It would be difficult to imagine a more delicate subject for the pen of Shakspeare to have handled, than that portion of Henry the Eighth's history which embraced the repudiation of Queen Katherine of Arragon, and his espousals with Anne Boleyn. Had the poet's chief object been to pay court to the reigning sovereign, he might surely have thrown around that transaction less of historic and more of fanciful colouring. It had been easy to render less obvious the justice of Queen Katherine's cause, and the nobleness of her personal qualities, to have blackened the conduct of Wolsey, and brought into more brilliant prominence the courtier-like subserviency of Cranmer, to have thrown more poetical embellishment around the character of Anne Boleyn, and to have given more plausibility to the imperious Henry's motives for placing her beside him on the throne. Such a mode of dealing with the chief personages of his drama, had, without doubt, been highly grateful and complimentary to Elizabeth, whose patronage and protection it was naturally our poet's object to propitiate, and would have been in accordance with the temper and spirit of the day. Shakspeare has however chosen to illustrate and not falsify history, and from the perusal of a play, the grand incident of which is that famous divorce of the sovereign from his lawful wife, which subsequently led to that of England herself from Rome, we rise impressed with admiration and compassion for the injured Katherine, and without a particle of inward sympathy for the cause of her despotic husband.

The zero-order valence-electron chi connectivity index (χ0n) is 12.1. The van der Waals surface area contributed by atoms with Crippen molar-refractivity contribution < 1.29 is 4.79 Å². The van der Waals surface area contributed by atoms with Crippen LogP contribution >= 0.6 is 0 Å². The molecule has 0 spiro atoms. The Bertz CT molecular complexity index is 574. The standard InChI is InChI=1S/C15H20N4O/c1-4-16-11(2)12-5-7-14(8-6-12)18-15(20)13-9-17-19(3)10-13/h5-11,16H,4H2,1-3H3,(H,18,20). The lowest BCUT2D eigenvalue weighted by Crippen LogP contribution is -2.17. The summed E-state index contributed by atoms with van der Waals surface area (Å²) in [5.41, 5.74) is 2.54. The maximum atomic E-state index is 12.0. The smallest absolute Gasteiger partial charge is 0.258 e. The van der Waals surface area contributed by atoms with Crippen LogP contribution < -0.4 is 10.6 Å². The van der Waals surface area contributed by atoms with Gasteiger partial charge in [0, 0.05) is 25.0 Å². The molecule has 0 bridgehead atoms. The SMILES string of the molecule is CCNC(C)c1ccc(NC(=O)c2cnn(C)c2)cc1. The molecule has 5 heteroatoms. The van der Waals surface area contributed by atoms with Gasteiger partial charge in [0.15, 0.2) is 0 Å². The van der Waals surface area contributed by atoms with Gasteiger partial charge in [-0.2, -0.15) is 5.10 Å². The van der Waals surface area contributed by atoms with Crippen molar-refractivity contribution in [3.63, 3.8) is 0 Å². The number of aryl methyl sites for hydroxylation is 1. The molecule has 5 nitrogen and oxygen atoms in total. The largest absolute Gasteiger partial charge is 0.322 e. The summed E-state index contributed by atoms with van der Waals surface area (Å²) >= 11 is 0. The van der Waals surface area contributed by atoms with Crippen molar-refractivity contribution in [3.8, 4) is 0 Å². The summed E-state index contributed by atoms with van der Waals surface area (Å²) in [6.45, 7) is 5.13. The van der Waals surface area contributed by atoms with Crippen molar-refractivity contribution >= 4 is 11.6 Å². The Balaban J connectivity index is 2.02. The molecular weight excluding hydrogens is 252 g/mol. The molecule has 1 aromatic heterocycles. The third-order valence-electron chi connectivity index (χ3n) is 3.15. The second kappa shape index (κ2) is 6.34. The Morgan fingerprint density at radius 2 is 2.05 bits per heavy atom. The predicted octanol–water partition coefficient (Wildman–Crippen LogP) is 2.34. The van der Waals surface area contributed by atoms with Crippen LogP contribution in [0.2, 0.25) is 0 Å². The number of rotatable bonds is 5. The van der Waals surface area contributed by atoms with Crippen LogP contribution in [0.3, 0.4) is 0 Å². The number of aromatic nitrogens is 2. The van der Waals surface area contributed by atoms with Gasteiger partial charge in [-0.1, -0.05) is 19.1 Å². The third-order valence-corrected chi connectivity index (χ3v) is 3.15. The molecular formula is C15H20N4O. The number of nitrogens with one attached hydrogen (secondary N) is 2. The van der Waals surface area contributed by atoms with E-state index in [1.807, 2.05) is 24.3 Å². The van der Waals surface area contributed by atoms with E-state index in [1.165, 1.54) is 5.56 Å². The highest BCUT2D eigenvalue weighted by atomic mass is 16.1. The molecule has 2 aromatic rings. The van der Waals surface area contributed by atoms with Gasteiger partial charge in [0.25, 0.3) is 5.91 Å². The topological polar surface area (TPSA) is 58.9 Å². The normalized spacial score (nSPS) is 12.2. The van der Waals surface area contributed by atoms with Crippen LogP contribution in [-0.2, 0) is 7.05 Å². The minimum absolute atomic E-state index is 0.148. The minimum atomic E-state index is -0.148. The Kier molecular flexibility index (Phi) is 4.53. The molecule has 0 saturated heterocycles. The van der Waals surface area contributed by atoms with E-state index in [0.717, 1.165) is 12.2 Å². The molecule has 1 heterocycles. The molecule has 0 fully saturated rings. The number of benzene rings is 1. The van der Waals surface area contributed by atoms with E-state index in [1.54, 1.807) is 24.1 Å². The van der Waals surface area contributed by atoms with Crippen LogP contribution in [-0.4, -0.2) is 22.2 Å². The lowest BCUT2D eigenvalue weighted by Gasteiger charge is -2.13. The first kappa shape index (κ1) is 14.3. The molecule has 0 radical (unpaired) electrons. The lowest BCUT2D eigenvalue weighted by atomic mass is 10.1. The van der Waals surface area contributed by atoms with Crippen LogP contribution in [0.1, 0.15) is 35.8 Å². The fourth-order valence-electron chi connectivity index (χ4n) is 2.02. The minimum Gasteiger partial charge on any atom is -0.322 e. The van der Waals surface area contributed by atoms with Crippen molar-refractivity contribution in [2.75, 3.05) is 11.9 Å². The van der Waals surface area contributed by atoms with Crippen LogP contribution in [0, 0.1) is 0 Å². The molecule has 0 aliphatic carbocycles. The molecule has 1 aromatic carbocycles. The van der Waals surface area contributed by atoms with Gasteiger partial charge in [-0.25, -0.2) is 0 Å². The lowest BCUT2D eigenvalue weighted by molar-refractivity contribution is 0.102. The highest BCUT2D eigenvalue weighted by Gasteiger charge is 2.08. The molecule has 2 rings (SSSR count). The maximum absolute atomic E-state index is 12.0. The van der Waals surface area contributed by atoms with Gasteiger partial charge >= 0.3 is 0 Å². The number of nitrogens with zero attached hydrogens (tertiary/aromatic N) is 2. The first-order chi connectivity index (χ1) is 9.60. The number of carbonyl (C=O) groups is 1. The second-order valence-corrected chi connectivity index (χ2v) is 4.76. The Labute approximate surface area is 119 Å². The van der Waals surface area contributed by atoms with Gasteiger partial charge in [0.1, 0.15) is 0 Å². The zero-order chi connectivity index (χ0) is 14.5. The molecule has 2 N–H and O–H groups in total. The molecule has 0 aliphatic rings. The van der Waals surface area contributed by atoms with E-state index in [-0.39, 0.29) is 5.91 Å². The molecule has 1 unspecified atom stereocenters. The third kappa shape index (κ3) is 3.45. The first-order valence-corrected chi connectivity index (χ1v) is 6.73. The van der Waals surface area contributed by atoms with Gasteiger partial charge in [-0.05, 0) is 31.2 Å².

How magnificent is her defence when cited before the papal legate and assembled prelates! and what noble sentiments we find in the mouth of the disgraced Cardinal, whose demeanour in his fallen estate bespeaks at once our deepest interest and commiseration.

Wolsey.-When I am forgotten, as I shall be,

And sleep in dull cold marble, where no mention
Of me more must be heard of,--say, I taught thee :
Say, Wolsey,—that once trod the ways of glory,
And sounded all the depths and shoals of honour,
Found thee a way, out of his wreck, to rise in,
A sure and safe one, though thy master miss'd it.
Mark but my fall, and that that ruin'd me.